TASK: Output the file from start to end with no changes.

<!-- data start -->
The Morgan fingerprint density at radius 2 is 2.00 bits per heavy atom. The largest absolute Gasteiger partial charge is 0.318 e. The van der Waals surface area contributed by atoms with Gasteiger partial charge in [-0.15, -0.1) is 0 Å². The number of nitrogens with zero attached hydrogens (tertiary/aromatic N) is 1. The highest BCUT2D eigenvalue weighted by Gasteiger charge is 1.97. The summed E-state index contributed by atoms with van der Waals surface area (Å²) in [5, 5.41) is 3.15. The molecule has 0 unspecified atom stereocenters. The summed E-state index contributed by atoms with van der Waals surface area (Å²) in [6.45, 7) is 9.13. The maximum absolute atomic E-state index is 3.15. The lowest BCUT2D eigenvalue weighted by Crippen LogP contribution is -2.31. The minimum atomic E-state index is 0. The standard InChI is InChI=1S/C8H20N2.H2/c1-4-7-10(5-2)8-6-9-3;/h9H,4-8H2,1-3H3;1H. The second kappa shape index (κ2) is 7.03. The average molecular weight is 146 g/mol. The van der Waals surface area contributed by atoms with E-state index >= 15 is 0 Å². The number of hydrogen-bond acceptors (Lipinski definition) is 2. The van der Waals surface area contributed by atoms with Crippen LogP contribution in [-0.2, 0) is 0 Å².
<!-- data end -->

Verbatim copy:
The Morgan fingerprint density at radius 2 is 2.00 bits per heavy atom. The largest absolute Gasteiger partial charge is 0.318 e. The van der Waals surface area contributed by atoms with Gasteiger partial charge in [-0.15, -0.1) is 0 Å². The number of nitrogens with zero attached hydrogens (tertiary/aromatic N) is 1. The highest BCUT2D eigenvalue weighted by Gasteiger charge is 1.97. The summed E-state index contributed by atoms with van der Waals surface area (Å²) in [5, 5.41) is 3.15. The molecule has 0 unspecified atom stereocenters. The summed E-state index contributed by atoms with van der Waals surface area (Å²) in [6.45, 7) is 9.13. The maximum absolute atomic E-state index is 3.15. The lowest BCUT2D eigenvalue weighted by Crippen LogP contribution is -2.31. The minimum atomic E-state index is 0. The standard InChI is InChI=1S/C8H20N2.H2/c1-4-7-10(5-2)8-6-9-3;/h9H,4-8H2,1-3H3;1H. The second kappa shape index (κ2) is 7.03. The average molecular weight is 146 g/mol. The van der Waals surface area contributed by atoms with E-state index >= 15 is 0 Å². The number of hydrogen-bond acceptors (Lipinski definition) is 2. The van der Waals surface area contributed by atoms with Crippen LogP contribution in [-0.2, 0) is 0 Å².